More on Musa
David Matzdorf, London, UK
Chamaerops No.48 - published online 24-05-2004
I promised to send progress reports on growing this plant and I have not strictly kept my word.
My Musa sikkimensis was planted out in September 2000 as a very small second-year plant, 0.7 m tall. Summer
2002 was a great success, with lush, shiny growth up to 3.6 m. That Summer was unusually calm and there was
good balance of sun and rain.
Then in August 2002, something striking happened. There was an un-seasonal gale. I have read on more than one
occasion that M. sikkimensis is supposed to be more wind-resistant than M. basjoo. This is true, insofar as
the leaves have a thicker, waxier texture and are less prone to become shredded as soon as there is more than
a mild breeze.
However, I have discovered that there is a downside to this characteristic. On two occasions, first in August
2002 and then again in June 2003, a sharp gust of wind has completely snapped off an entire pseudo-stem. I have
never know this to happen to M. basjoo and I can only theorise that this is precisely because the tendency for
M. basjoo's leaves to become shredded reduces the overall resistance of the plant. M. sikkimensis does not do
this and the result was major damage and a setback to the entire plant. In August 2002 a side pseudo-stem snapped
off at 0.6 m height in a major gale and then, in June 2003, the original main pseudo-stem was reduced from 2.4
m to about 1.0 m in a local, rather freakish, sharp afternoon squall. Last Autumn, in preparation for the possibility
of further gales, I have removed approximately half of the leaves before the cold required me to do so.
In Winter 2002/03, I did the usual thing and wrapped the pseudo-stems in 2 - 3 layers of horticultural fleece.
As usual, there was no frost damage at all, despite two weeklong freezes and the lowest temperatures (-5°C)
since I moved here in June 2000. However, when Spring arrived, one of the five pseudo-stems failed to make growth
and proved to have a localised rot at the base. I removed it and watered the plant with Murphy's Traditional
Copper Fungicide, which seems to have dealt with the problem.
The main problem for both of my large Bananas this year has been protracted drought. Unlike M. basjoo and M.
sikkimensis, my young plant of Musella lasiocarpa (planted out in June 2003) seems to have been relatively unaffected,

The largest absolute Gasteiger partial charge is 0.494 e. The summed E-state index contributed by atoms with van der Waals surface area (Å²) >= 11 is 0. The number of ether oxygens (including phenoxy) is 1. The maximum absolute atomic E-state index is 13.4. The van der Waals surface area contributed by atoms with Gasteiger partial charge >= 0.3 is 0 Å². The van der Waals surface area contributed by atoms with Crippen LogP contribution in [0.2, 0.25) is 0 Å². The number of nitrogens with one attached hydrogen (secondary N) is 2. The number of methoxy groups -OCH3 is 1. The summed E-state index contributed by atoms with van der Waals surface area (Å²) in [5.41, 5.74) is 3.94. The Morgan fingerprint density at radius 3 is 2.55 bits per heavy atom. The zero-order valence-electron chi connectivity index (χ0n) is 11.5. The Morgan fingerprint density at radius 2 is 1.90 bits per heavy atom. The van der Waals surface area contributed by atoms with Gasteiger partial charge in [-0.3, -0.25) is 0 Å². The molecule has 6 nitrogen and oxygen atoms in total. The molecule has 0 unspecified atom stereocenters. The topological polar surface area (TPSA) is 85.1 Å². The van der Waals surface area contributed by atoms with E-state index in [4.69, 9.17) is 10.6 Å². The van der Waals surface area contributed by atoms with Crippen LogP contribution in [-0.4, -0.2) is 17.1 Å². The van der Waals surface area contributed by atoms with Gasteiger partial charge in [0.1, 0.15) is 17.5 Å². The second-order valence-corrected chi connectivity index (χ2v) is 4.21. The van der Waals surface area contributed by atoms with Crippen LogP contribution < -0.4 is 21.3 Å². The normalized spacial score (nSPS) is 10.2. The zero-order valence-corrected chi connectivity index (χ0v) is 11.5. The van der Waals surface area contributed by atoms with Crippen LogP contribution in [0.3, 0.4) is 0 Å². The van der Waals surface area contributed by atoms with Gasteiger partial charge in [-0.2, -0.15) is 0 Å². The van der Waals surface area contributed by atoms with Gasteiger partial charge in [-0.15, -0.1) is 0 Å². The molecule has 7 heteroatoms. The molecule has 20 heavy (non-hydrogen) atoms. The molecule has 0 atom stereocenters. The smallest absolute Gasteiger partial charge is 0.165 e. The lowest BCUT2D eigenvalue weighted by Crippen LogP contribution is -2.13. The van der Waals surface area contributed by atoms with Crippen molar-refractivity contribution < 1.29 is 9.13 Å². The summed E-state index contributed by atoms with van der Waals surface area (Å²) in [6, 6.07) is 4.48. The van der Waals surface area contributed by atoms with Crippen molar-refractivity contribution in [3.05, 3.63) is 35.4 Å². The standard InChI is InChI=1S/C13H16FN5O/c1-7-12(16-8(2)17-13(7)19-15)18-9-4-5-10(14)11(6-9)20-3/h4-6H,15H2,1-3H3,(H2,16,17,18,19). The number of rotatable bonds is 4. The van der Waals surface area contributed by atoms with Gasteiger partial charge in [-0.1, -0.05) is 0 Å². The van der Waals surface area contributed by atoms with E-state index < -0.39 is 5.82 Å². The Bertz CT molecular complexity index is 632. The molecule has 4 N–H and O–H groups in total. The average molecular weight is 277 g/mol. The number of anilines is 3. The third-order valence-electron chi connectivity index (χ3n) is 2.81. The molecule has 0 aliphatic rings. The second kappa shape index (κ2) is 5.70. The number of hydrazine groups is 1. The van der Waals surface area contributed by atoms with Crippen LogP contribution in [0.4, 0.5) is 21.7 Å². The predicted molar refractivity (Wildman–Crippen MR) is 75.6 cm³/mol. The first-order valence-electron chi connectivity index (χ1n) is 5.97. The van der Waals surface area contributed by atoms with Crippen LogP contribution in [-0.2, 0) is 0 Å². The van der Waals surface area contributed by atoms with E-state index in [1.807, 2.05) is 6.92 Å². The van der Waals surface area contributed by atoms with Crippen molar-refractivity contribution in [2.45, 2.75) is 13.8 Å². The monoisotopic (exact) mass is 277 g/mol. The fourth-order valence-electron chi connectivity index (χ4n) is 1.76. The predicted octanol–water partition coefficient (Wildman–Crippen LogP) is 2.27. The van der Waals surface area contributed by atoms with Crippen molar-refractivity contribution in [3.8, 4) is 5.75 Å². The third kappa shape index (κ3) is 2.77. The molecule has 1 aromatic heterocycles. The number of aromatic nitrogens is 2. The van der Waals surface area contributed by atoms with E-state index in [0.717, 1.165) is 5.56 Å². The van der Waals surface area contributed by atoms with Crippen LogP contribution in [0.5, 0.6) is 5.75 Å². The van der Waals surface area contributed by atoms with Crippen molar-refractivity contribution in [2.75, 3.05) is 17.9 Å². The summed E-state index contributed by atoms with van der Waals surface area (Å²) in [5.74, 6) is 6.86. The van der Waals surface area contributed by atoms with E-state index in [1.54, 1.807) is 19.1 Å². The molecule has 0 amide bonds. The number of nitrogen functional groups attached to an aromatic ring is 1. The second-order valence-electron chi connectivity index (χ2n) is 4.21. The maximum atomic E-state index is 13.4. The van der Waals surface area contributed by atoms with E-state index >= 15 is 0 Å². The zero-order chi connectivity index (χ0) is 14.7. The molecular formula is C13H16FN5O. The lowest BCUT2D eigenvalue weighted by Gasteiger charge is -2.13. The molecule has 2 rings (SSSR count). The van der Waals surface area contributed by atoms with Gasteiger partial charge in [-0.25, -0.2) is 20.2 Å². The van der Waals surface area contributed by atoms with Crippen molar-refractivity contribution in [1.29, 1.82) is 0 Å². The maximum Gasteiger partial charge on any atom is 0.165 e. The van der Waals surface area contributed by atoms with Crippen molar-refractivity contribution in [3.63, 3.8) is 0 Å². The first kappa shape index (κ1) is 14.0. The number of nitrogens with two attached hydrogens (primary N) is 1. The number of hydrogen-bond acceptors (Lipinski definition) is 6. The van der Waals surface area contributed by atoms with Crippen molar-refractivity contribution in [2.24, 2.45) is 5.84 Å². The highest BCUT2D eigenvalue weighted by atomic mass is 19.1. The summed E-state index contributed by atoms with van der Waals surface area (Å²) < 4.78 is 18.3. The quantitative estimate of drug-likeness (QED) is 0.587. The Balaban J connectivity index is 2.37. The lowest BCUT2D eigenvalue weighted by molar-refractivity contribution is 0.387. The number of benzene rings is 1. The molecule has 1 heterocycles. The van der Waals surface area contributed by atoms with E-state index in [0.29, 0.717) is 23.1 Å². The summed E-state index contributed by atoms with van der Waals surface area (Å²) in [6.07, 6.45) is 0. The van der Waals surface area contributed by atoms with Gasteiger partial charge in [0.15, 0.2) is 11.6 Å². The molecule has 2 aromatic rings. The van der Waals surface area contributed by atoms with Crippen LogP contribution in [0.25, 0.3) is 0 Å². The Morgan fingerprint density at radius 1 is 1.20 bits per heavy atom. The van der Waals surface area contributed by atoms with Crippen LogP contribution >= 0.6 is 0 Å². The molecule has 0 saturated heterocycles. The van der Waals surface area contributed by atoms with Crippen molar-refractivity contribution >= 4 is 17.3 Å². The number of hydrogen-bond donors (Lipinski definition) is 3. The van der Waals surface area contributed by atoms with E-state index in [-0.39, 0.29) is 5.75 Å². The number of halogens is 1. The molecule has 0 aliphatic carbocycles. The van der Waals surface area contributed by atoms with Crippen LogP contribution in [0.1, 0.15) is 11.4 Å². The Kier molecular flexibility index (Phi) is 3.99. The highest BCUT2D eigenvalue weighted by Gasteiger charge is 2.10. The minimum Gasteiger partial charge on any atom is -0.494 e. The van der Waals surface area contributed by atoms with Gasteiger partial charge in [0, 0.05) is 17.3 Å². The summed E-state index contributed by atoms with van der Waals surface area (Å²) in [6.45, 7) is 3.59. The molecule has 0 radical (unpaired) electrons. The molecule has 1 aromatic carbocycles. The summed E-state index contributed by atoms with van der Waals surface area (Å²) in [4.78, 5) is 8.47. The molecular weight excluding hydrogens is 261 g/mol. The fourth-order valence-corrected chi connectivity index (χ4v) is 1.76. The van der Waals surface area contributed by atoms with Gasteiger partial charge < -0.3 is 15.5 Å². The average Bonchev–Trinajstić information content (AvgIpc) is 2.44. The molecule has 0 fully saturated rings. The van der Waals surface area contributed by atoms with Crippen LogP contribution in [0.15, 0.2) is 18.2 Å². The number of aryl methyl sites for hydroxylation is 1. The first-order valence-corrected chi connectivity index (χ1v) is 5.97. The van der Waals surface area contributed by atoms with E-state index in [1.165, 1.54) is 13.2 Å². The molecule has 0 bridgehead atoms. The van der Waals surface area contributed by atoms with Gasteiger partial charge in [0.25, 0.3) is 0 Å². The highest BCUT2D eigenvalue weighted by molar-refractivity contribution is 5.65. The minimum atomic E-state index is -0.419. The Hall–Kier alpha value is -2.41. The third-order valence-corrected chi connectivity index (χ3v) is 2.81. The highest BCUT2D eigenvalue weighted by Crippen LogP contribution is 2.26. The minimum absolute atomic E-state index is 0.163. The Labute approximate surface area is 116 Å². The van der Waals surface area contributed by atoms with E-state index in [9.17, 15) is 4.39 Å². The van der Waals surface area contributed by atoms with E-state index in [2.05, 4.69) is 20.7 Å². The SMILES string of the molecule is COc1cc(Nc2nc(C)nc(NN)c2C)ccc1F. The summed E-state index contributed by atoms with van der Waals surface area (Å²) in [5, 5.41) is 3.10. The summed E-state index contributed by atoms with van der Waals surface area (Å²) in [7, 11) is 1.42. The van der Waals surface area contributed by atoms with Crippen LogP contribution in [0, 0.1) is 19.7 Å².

although it completely stopped growing for about 3 weeks in response to the record-breaking heat wave in August.
Despite applying 10 litres of water (with a balanced soluble fertiliser) to each plant once or twice a week,
I simply couldn't keep up with the fact that the soil had become desiccated to a very substantial depth. I don't
water with a hose for water-conservation reasons. So last year, watering became an exercise in keeping the Bananas
The M. basjoo is in a shadier, more sheltered spot with less competition and fared better, although it made
conspicuously less growth than in 2002. The growth of M. sikkimensis was dramatically reduced and most of the
leaves emerged with large brown patches as they unfurled. My M. sikkimensis generally has purple new growth,
especially in warm conditions, although the new leaves become green after they open. Interestingly, this year,
the plant showed no sign of purple throughout the long dry period, which, in London, lasted from mid-February
until late October. I have to conclude that this was a response to lack of moisture, though why this should
be so I have no idea.
In its first year (2001), the M. sikkimensis threw up four side-shoots. Since then, it has produced one or two
more that have died off at less than 80 mm in height. As it lost one to rot last Spring, it now has four pseudo-stems.
It appears to me that it will not produce any more until the original shoot flowers. Last Winter, I have wrapped
all three Bananas again, after mulching the bases.
The only other plants I protected with horticultural fleece were two Brugmansias (B. suaveolens and B. 'Charles
Grimaldi') that I am experimenting with by planting in the ground (I keep small rooted plants indoors as 'cover').
In, 2000/01, I wrapped my Phoenix canariensis and Yucca elephantipes, but they seemed to cope easily, unprotected,
with -4°C in 2001/02 and with -5°C. last Winter, so I shan't bother unless we have a truly lethal Winter.
The Phoenix is about 10 years old, but has been in the ground for only 3 years and is about 1.5 m tall. The
Yucca is a substantial plant, also about 10 years old, with 6 or 7 stems and is about 2.4 m tall. All of my
other Palms (except the inevitable Trachycarpus fortunei, which is making slow progress in a shady spot) are
far too small to plant out.
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